They gave us numbers for our orders, and we settled down at some picnic tables in the corner. The restaurant is pretty big, and even though the parking lot was full there were many picnic tables still available. The restaurant serves soda, coffee, tea, etc., but you can bring your own beer and wine. Most tables had coolers of beer, and one couple behind us was tucking into huge lobsters while drinking champagne from flutes. Pretty neat idea!

Rows of picnic tables

Our orders of steamers came up first, and we eagerly dug into the piles of clams. To eat a steamer, you pull off the skin around the neck, swirl it around in a cup of hot water to clean off any grit, dip it in melted butter, and eat.

Piles of steamers

These steamers were fresh and briney, with a pleasing texture that wasn’t too chewy. We swirled, dipped, and ate them until the rest of our food was ready.

Swirling a steamer in hot water

I opted for a lobster roll instead of a whole steamed lobster. Although value-wise whole lobsters are a better deal (they were about $12/lb while one lobster roll was $12), I wasn’t in the mood to get all messy. The lobster rolls weren’t huge, but they weren’t tiny either. There were big chunks of meat, and just enough mayo to keep everything moist and together but not overpowering. The bun was the New England style top loading hot dog bun that I love, and the outside was buttered and toasted so that it was slightly crisp but still delightfully chewy. It was only the second lobster roll that I’ve had in my life, and it was pretty good.

Lobster roll

Josh opted for a whole lobster, which was just steamed and came with melted butter on the side for dipping. It was approximately 1 1/4 lbs, and the meat was sweet and fresh.

Steamed lobster

Some of the lobsters had roe and tomalley, which my mom and I both love. They have a complex flavor that turn a lot of people off so I guess it’s an acquired taste, but we consider finding roe to be like hitting the jackpot.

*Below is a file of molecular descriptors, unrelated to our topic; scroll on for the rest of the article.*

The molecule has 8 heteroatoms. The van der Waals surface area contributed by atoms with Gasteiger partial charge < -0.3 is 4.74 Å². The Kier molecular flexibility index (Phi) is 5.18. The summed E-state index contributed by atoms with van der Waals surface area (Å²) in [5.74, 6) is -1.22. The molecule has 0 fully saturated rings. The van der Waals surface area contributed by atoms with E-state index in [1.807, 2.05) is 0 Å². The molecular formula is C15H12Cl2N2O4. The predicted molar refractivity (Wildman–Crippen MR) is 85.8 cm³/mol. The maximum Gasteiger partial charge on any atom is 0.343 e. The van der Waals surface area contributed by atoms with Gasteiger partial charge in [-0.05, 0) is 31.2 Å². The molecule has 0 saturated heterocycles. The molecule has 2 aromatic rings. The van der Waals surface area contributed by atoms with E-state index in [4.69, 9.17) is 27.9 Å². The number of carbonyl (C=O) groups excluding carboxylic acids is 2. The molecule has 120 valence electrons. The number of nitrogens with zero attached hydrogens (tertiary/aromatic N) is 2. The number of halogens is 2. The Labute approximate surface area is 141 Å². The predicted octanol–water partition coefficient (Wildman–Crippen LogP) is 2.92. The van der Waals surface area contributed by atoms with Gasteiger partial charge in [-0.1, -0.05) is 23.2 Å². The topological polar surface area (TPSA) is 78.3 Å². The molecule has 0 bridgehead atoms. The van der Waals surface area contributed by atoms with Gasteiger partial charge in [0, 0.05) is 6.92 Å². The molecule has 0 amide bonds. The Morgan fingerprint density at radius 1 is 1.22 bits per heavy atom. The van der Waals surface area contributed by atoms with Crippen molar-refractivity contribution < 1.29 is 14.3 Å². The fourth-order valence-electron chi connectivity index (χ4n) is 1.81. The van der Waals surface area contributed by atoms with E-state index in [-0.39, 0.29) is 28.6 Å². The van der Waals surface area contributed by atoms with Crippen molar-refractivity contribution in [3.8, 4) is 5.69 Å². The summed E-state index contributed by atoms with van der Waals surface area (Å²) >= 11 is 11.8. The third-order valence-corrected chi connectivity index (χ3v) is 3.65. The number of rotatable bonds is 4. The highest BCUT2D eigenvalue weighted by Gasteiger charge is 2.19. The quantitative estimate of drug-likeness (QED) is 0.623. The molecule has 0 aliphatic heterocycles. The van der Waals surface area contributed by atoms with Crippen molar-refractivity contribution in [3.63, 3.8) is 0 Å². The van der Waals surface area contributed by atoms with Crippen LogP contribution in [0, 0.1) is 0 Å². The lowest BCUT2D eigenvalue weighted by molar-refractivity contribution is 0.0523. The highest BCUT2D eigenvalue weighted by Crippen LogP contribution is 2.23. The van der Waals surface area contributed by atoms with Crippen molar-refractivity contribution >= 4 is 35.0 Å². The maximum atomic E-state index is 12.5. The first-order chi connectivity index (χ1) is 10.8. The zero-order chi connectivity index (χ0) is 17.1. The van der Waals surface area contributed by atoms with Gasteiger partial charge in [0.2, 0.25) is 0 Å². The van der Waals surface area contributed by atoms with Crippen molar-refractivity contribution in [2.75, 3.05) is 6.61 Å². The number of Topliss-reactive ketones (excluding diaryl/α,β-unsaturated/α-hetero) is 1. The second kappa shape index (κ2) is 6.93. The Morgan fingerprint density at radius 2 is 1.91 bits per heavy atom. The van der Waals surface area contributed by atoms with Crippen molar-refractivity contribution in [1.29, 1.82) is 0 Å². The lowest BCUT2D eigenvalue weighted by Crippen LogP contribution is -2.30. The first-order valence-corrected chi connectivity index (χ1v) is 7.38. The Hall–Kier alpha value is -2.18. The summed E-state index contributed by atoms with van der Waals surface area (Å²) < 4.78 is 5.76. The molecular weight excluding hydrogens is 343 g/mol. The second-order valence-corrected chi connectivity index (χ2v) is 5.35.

Lobster roe and tomalley

Josh and I also split a cup of New England clam chowder. The chowder had great flavor and lots of clams but it was surprisingly thin. When I think of New England style chowder, I think of thick, velvety, rich soup. This soup had buttery and creamy flavor, but it was watery in texture. I didn’t really mind because it was a hot summer day, but if it were wintertime, I prefer something with more body to it so that it sticks to your ribs.

New England clam chowder

My dad isn’t as into lobster so he opted for a fried oyster plate. The oysters were decently big but they weren’t as briney in flavor as I would have liked. They were also pretty heavily breaded, and while the coating was nicely fried and crunchy, it kind of made the oysters feel overly dry in my mouth. We dipped them in lots of tasty tartar sauce but I felt like that defeated the whole purpose of having oysters. We could have dipped anything into the sauce and it would have been the same. At least the fries were good.

Fried oysters and french fries

Overall I liked Brown’s Lobster Pound but I think the appeal is the kitschiness of the atmosphere. You’re basically eating in an oversized shack, and the food is simple, hearty, and straightforward. Price-wise it’s probably comparable to other similar seafood joints, but if you’re going just for steamed lobster then it’s overpriced. Lobster at the supermarket is definitely cheaper than $12/lb (we actually stopped somewhere on the way back to my sister’s house to buy lobsters that were only $3.99/lb). Lobster rolls, however, cost $15 and up in NYC, so $12 is a relative bargain. If I lived nearby this probably wouldn’t be a place we would go to regularly, but as a tourist, I thoroughly enjoyed it. While the oysters weren’t great, the steamers and lobsters were very good, and it was a fun experience. The BYO aspect is also another huge plus.